Cooking Hot and Fast
The same thing goes for the hot and fast test that we ran. We took a whole chicken and spatchcocked it by cutting out the backbone and laying it flat so it would cook evenly. We seasoned it with some Heath Riles Apple rub, set the grill to 350 degrees, and here’s what it looked like at the 90 minute mark. Beautiful color on the outside and moist and juicy on the inside.
Our testing wouldn’t be complete without running a direct grilling test to see how the 820 can grill burgers or chicken, so we picked up some boneless skinless chicken thighs, seasoned them with Pit Boss Champion Chicken rub, and put them on the grill.
The Pit Boss pellet grill was fairly unique at this price point as it has an innovative Flame Broiler Lever to allow you to achieve instant direct or indirect heat, depending on how the heat diverter is positioned. Most of the other pellet grills we tested were only able to provide indirect heat.
I wanted to test how the grill would do both on top of the open flame access door and on top of a set of aluminum GrillGrates with the raised rail system. The chicken directly over the fire pot got a lovely sear from the flames, and the chicken on the GrillGrate system took on some nice grill marks as well.
When it comes to grilling, the open fire access is rather small on all pellet grills because there’s just a 4-inch cup of fire below to service the entire grilling surface. That’s where I like the GrillGrate system that runs 150 degrees hotter than the grates that come with the grill, so I can grill across the entire grate, even on a pellet grill, and still get those grill marks that drive guests wild.
I also wanted to know how long it would take the Pit Boss 820 to go from a cold grill to 250 degrees for a smoking session, and the grill reached temperature in just 7 minutes and 55 seconds.
When the grill starts up, our experience has been that it overshoots the set temperature by a good 50-80 degrees. It then settles back down to the set temperature after about 10 minutes, but it’s important to note that you’ll want to let the grill sit for 10 minutes after startup if you don’t want a higher heat going into your cook.
We tracked just how long the unit would run on 4 pounds of pellets, and we tracked this test using our Thermoworks Signals thermometer. We took an air probe and placed it center grate and another air probe within 1 inch of the grill’s internal thermometer, and here’s what we saw.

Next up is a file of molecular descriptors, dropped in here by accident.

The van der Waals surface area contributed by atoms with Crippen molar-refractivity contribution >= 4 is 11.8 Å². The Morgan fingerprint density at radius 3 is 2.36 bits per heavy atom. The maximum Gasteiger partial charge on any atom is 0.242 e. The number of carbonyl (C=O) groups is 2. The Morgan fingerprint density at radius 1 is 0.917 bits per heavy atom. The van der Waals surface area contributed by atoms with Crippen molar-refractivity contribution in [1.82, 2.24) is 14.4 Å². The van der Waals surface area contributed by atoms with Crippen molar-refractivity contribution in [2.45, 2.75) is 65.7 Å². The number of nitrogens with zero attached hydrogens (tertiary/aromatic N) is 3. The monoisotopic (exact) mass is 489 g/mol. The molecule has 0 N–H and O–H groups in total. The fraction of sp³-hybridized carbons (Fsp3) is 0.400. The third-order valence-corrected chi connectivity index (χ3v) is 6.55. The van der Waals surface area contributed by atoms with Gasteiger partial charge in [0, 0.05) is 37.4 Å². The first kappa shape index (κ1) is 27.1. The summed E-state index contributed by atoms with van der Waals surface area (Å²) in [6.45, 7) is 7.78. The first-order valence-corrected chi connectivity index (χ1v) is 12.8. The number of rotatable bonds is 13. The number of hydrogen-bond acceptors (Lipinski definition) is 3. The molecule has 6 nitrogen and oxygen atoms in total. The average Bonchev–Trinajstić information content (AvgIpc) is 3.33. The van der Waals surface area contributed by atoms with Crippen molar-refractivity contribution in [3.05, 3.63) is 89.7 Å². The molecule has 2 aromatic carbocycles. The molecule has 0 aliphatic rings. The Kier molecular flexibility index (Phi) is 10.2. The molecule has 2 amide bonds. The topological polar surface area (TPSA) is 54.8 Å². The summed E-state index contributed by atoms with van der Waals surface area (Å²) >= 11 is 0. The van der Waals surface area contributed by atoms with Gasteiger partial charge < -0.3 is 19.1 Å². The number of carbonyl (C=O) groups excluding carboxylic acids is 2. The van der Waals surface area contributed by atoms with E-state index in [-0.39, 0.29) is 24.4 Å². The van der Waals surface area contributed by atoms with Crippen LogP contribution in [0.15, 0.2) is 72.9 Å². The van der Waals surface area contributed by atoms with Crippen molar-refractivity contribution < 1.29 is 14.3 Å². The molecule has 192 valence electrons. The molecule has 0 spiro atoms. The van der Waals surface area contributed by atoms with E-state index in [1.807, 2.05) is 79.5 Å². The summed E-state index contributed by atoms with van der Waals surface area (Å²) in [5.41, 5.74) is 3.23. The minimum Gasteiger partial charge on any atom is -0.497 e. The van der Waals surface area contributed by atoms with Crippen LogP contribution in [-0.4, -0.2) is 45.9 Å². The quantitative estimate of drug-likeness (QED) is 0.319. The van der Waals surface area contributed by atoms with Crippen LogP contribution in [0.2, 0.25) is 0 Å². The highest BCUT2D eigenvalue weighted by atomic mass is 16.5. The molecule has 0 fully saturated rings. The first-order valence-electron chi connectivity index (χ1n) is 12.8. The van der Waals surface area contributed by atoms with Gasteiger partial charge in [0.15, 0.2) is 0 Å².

You can track the overshoot in temperature during startup, as well as see that the grill has a bit of movement around the set temperature. We talked about this grill not having a PID controller, and this is what that looks like in graphical form. But, man does it put some great-looking color on meat with that temperature swing as an asset.
The 820 D3 comes with a 5-year limited warranty, and you can learn more by visiting the Pit Boss grills website. I feel like it’s worth mentioning that this was by far the longest warranty of all the grills we reviewed at this price point. That tells me that Pit Boss has built a quality grill and they have confidence that it’s been built to last a while.
What we loved about the Pit Boss Grills 820D3
- I love that I can achieve instant direct or indirect heat with the innovative flame broiler lever. Putting a reverse sear on a thicker cut of meat is simple with the slide of a lever.
- The removable tray side shelf is pretty simple but a nice upgrade from the other pellet grills we’ve been looking at lately.
- The porcelain-coated cast-iron cooking grates are pretty substantial and sturdy when being cleaned.
- The color and smoke flavor we achieved on this grill were head and shoulders above the competition. The food cooked on the Pit Boss 820 looked and tasted substantially better than the food from the other grills.
What we didn’t love about the Pit Boss Grills 820D3
- This pellet grill is very heavy and hard to move around.
- While the temperature range of 180 to 500 covers the range I would typically require of a pellet grill, I don’t care for the pre-determined intervals from which I have to choose. For instance, there’s no way to set this pellet grill to 275° and that’s one of my favorite temperatures! (Do you have a favorite temperature?)
The Pit Boss 820D3 pellet grill was our 2022 winner for “best bark and color”. While this grill wasn’t necessarily the winner of all the categories we tested, we felt like it was the winner of the categories that matter the most to me as an outdoor cooking enthusiast. If you’re looking to up your smoking and grilling game this summer, I personally think that Pit Boss has manufactured a great grill that will bring mouthwatering flavor to your food at a great price.
If you’re thinking about joining Pit Boss Nation with the purchase of this grill, we would greatly appreciate you clicking our link first to support our channel.